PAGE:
Preschool Children’s Preferences for Outdoor versus Sedentary Activity

Faculty Mentor(s)

Dr. Sonja Trent-Brown, Hope College
Professor Vicki Voskuil, Hope College
Dr. Steven Smith, Hope College
Dr. Mark Northuis, Hope College

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Publication Date



This material is based upon work supported by the Hope College-Howard Hughes Medical Institute Faculty Development Grants for Interdisciplinary Research under grant No. G00024963.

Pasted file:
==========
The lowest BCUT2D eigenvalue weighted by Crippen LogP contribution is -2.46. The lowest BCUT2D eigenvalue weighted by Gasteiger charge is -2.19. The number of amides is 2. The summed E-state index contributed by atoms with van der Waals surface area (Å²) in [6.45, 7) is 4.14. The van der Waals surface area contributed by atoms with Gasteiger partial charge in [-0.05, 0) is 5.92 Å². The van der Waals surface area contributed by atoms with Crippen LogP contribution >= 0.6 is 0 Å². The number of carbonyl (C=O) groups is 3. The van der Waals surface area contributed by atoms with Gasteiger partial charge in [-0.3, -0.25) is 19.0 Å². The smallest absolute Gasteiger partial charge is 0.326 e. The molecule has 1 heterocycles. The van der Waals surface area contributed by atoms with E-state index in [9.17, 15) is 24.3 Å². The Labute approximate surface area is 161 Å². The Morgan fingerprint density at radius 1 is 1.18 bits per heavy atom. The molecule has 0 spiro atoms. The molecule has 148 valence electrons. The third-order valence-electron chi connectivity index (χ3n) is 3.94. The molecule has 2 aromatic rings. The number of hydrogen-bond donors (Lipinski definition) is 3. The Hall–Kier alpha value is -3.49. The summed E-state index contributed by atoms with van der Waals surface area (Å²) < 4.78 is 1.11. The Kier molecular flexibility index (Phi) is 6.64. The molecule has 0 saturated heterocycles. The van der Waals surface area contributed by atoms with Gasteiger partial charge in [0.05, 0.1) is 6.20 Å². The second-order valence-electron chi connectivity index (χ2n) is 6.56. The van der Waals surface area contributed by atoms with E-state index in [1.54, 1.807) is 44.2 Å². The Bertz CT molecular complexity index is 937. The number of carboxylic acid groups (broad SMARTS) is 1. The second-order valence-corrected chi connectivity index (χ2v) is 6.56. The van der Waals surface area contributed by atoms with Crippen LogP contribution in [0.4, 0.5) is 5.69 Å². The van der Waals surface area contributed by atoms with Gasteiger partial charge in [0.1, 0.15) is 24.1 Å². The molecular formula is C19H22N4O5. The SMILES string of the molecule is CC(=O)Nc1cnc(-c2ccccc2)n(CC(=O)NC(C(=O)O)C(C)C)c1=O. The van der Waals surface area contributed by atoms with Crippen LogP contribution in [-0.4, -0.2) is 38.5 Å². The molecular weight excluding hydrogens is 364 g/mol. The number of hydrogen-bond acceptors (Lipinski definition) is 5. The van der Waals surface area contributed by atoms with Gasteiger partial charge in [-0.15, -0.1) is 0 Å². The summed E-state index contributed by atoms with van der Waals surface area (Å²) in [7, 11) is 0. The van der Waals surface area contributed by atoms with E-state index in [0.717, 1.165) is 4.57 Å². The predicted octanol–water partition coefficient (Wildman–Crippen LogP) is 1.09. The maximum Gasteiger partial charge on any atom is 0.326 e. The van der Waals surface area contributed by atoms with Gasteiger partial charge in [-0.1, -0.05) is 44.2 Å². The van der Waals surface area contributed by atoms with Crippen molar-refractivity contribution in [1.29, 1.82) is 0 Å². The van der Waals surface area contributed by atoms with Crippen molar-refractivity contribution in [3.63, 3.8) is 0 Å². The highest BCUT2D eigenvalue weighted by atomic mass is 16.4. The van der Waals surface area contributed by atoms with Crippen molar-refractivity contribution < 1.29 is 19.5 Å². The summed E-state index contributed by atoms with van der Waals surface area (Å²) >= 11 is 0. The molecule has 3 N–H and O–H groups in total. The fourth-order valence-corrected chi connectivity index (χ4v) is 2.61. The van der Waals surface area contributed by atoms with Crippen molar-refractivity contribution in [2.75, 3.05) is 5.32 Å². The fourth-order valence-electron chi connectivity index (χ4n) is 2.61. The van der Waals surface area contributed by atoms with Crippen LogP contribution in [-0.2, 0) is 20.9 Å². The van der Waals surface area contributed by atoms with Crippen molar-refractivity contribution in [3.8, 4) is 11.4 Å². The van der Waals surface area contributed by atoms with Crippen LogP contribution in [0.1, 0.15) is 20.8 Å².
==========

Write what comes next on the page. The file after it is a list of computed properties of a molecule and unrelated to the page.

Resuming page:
Although the growing childhood obesity epidemic stems from various factors, one particular aspect that has been identified is that children are not as physically active as in previous decades. Currently, the average child spends less than 25 minutes per day outside, which speaks to the inactive lifestyle of today’s youth. In the US alone, there are over 9 million children over the age of 6 that are considered obese. This obesity trend has many negative health implications and costs this country over 98 billion dollars annually (Smith & Northuis, 2006). Physical activity has been cited as a way to improve not only health, but academic performance as well. Children who are physically active have experience better cognitive functioning, overall health, academics, and self esteem (Hanson, Muller, Austin & Lee-Bayha 2004). This study investigates the activity preferences of preschool children to explore early tendencies toward sedentary versus physical activity.

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